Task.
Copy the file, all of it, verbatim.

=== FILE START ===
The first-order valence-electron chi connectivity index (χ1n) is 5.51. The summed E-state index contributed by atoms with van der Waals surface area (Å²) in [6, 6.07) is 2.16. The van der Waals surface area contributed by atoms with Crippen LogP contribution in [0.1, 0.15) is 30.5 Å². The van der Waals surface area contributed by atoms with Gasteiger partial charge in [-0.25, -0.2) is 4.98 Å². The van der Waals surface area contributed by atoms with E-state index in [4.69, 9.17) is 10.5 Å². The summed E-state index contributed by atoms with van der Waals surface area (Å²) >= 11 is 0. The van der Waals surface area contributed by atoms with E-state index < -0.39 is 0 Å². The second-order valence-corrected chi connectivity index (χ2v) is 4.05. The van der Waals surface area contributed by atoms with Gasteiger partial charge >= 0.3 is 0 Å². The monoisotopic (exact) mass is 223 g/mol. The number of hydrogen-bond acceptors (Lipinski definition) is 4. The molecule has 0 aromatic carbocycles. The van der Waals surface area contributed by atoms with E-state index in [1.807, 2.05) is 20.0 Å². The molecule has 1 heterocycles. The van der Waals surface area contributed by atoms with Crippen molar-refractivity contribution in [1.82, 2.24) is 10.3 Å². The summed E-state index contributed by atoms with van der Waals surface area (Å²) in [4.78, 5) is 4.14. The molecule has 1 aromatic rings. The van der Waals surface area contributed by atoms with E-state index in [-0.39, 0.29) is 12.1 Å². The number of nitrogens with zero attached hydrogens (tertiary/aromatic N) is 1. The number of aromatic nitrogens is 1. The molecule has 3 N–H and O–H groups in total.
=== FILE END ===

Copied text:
The first-order valence-electron chi connectivity index (χ1n) is 5.51. The summed E-state index contributed by atoms with van der Waals surface area (Å²) in [6, 6.07) is 2.16. The van der Waals surface area contributed by atoms with Crippen LogP contribution in [0.1, 0.15) is 30.5 Å². The van der Waals surface area contributed by atoms with Gasteiger partial charge in [-0.25, -0.2) is 4.98 Å². The van der Waals surface area contributed by atoms with E-state index in [4.69, 9.17) is 10.5 Å². The summed E-state index contributed by atoms with van der Waals surface area (Å²) >= 11 is 0. The van der Waals surface area contributed by atoms with E-state index < -0.39 is 0 Å². The second-order valence-corrected chi connectivity index (χ2v) is 4.05. The van der Waals surface area contributed by atoms with Gasteiger partial charge >= 0.3 is 0 Å². The monoisotopic (exact) mass is 223 g/mol. The number of hydrogen-bond acceptors (Lipinski definition) is 4. The molecule has 0 aromatic carbocycles. The van der Waals surface area contributed by atoms with E-state index in [1.807, 2.05) is 20.0 Å². The molecule has 1 heterocycles. The van der Waals surface area contributed by atoms with Crippen molar-refractivity contribution in [1.82, 2.24) is 10.3 Å². The summed E-state index contributed by atoms with van der Waals surface area (Å²) in [4.78, 5) is 4.14. The molecule has 1 aromatic rings. The van der Waals surface area contributed by atoms with E-state index in [-0.39, 0.29) is 12.1 Å². The number of nitrogens with zero attached hydrogens (tertiary/aromatic N) is 1. The number of aromatic nitrogens is 1. The molecule has 3 N–H and O–H groups in total.